Sports makes us do dumb things. We jump for crappy t-shirts shot from cannons, root for the Chicago Cubs, and abstain from sex before a big games. Fandom and athlete superstition are both bizarre, but maybe not as bizarre as we think. At least that’s the case Tufts psychologist Sam Sommers, who co-authored This Is Your Brain on Sports with Sports Illustrated executive editor L. Jon Wertheim, makes in his book.
Sports, Sommers says, are life, and the irrational behaviors we see in the most die-hard fans are essential the same as behaviors we see outside the arena. Things are just amplified when people start wearing uniforms. Sommers explained this theory to Inverse while also touching on why we always end up buying from Amazon, why Manny Pacquiao is an effective politician, and how Donald Trump became a Republican frontrunner.
In your book, you discuss how feeling “disrespected” motivates Floyd Mayweather in the same way self-deprecation drives Rafael Nadal. Do these strategies work for non-athletes, or are these an example of sports-related behaviors we shouldn’t encourage?
You hit upon, what is in some respects still an ongoing debate in the research literature and the psychological literature. There’s a school of thought that refers to positive illusions as being an essential ingredient of normal, healthy functioning. This idea that we sometimes lie a little bit to ourselves in how we see ourselves, whether it’s setting up false narratives, whether it’s sometimes the opposite — seeing ourselves as better than we really are, not responsible for our own failures. These kinds of strategies that we sometimes unconsciously engage in, some would argue, are somewhat adaptive strategies for functioning well. We need these sorts of buffers and hedges against the ego threat that failure will bring. And that’s a good thing.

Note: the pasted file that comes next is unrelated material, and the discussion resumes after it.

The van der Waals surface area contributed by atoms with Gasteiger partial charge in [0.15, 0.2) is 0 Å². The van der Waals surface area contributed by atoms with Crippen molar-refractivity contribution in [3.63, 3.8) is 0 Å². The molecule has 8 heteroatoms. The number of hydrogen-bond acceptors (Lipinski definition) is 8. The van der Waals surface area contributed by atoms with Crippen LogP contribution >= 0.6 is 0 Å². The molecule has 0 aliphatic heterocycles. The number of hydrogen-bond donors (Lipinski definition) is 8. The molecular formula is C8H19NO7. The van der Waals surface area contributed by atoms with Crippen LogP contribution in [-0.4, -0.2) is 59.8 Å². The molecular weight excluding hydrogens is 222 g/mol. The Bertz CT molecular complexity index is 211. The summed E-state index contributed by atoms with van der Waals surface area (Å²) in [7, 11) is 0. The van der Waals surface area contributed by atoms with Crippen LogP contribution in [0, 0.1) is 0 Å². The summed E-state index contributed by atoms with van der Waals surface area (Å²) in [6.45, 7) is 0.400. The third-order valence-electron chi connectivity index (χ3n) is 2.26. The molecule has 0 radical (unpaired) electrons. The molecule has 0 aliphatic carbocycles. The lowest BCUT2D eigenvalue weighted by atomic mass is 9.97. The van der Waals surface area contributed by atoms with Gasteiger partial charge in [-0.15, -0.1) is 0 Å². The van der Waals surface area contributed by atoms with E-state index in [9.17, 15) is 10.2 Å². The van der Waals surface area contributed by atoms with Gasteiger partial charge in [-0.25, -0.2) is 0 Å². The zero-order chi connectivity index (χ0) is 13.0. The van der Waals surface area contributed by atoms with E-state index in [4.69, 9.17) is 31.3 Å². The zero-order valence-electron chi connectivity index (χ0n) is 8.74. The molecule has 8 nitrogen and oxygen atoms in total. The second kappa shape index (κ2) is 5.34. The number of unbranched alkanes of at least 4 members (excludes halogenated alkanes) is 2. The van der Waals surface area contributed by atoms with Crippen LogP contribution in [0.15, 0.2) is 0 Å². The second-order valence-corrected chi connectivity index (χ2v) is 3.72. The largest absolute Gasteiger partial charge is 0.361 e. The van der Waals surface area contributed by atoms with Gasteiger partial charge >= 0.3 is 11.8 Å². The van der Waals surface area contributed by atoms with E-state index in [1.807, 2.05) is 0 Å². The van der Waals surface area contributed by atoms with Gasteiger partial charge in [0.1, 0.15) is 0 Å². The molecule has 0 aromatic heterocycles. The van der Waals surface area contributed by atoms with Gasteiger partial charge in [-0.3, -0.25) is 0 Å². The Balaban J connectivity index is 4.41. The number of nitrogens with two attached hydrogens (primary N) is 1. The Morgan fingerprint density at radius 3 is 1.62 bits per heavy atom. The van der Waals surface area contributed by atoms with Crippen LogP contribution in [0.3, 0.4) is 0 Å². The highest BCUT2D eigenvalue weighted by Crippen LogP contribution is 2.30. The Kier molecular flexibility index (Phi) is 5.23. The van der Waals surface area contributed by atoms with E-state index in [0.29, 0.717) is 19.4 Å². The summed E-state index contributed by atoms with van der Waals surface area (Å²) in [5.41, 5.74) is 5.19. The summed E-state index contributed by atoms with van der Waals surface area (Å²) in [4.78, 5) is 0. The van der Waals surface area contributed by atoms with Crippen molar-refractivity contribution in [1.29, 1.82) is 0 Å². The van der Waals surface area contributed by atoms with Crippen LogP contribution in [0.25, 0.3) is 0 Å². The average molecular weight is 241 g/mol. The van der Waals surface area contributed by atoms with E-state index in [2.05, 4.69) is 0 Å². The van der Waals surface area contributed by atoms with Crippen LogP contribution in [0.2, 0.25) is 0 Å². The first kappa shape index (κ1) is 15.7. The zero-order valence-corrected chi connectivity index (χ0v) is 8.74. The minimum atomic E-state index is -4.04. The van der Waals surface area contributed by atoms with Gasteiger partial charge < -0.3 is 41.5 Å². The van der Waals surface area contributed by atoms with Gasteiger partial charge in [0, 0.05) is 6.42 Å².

There’s also a school of thought, of course, that if we continually do that, in the long run we’ll have negative consequences of a variety of types. Whether it’s our work colleagues getting tired of hearing us say, ‘Oh, I’m never gonna get this done,’ ‘I’m never gonna do a good job on this project,’ — and then we do, and that’s annoying. The idea of sandbagging to the point were you really do undermine your own behavior.
Then there’s the human tendency to root for the underdog. How can we take that into account as we head into the thick of, say, the Presidential campaign?
Every political candidate — well, maybe not as much Donald Trump — but everyone likes to tout his or her rags-to-riches story. Even Trump, from a family standpoint, might do that. And, for that matter, we get to the debates: Every politician likes to sandbag his or her chances, make it sound like, well, my opponent’s a Rhodes scholar and a champion debater, and I’ll be lucky if I’m still standing at the end of the 90 minutes.